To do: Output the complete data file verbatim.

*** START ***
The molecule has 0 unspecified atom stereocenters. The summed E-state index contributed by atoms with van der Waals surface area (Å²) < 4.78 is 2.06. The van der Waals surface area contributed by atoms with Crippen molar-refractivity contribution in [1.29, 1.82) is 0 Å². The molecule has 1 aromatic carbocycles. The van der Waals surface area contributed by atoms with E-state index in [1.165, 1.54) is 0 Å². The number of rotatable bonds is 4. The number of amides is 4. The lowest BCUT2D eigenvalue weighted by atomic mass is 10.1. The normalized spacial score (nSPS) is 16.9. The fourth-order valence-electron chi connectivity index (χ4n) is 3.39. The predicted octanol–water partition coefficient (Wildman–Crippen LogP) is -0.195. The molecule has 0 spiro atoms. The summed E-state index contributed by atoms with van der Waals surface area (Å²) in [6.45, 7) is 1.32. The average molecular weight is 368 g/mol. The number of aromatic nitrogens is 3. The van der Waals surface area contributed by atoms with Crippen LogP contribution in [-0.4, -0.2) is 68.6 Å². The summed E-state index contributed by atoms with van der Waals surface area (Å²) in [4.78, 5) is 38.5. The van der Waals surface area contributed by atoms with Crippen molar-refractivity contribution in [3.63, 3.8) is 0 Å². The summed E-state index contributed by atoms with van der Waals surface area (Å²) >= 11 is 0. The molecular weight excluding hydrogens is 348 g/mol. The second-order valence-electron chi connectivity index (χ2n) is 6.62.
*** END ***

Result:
The molecule has 0 unspecified atom stereocenters. The summed E-state index contributed by atoms with van der Waals surface area (Å²) < 4.78 is 2.06. The van der Waals surface area contributed by atoms with Crippen molar-refractivity contribution in [1.29, 1.82) is 0 Å². The molecule has 1 aromatic carbocycles. The van der Waals surface area contributed by atoms with E-state index in [1.165, 1.54) is 0 Å². The number of rotatable bonds is 4. The number of amides is 4. The lowest BCUT2D eigenvalue weighted by atomic mass is 10.1. The normalized spacial score (nSPS) is 16.9. The fourth-order valence-electron chi connectivity index (χ4n) is 3.39. The predicted octanol–water partition coefficient (Wildman–Crippen LogP) is -0.195. The molecule has 0 spiro atoms. The summed E-state index contributed by atoms with van der Waals surface area (Å²) in [6.45, 7) is 1.32. The average molecular weight is 368 g/mol. The number of aromatic nitrogens is 3. The van der Waals surface area contributed by atoms with Crippen LogP contribution in [-0.4, -0.2) is 68.6 Å². The summed E-state index contributed by atoms with van der Waals surface area (Å²) in [4.78, 5) is 38.5. The van der Waals surface area contributed by atoms with Crippen molar-refractivity contribution in [3.63, 3.8) is 0 Å². The summed E-state index contributed by atoms with van der Waals surface area (Å²) >= 11 is 0. The molecular weight excluding hydrogens is 348 g/mol. The second-order valence-electron chi connectivity index (χ2n) is 6.62.